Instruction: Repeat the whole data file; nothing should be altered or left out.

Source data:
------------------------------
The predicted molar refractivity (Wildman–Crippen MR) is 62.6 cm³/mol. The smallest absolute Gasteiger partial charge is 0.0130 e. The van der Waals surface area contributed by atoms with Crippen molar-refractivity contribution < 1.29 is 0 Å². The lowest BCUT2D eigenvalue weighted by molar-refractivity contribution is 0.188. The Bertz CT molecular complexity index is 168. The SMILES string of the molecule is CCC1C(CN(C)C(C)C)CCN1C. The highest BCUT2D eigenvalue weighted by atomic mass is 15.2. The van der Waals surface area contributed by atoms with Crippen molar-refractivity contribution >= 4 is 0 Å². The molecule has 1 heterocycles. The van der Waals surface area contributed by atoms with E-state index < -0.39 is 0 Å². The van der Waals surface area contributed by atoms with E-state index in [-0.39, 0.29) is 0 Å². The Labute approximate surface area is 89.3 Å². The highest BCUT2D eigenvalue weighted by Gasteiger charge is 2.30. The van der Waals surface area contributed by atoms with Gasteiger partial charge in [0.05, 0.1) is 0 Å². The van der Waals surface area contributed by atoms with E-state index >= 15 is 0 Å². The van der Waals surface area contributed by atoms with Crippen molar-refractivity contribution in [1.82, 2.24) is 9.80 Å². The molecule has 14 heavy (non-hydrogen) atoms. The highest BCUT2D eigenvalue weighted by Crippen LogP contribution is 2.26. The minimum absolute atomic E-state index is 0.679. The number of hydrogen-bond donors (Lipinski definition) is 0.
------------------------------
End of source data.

The predicted molar refractivity (Wildman–Crippen MR) is 62.6 cm³/mol. The smallest absolute Gasteiger partial charge is 0.0130 e. The van der Waals surface area contributed by atoms with Crippen molar-refractivity contribution < 1.29 is 0 Å². The lowest BCUT2D eigenvalue weighted by molar-refractivity contribution is 0.188. The Bertz CT molecular complexity index is 168. The SMILES string of the molecule is CCC1C(CN(C)C(C)C)CCN1C. The highest BCUT2D eigenvalue weighted by atomic mass is 15.2. The van der Waals surface area contributed by atoms with Crippen molar-refractivity contribution >= 4 is 0 Å². The molecule has 1 heterocycles. The van der Waals surface area contributed by atoms with E-state index < -0.39 is 0 Å². The van der Waals surface area contributed by atoms with E-state index in [-0.39, 0.29) is 0 Å². The Labute approximate surface area is 89.3 Å². The highest BCUT2D eigenvalue weighted by Gasteiger charge is 2.30. The van der Waals surface area contributed by atoms with Gasteiger partial charge in [0.05, 0.1) is 0 Å². The van der Waals surface area contributed by atoms with E-state index >= 15 is 0 Å². The van der Waals surface area contributed by atoms with Crippen molar-refractivity contribution in [1.82, 2.24) is 9.80 Å². The molecule has 14 heavy (non-hydrogen) atoms. The highest BCUT2D eigenvalue weighted by Crippen LogP contribution is 2.26. The minimum absolute atomic E-state index is 0.679. The number of hydrogen-bond donors (Lipinski definition) is 0.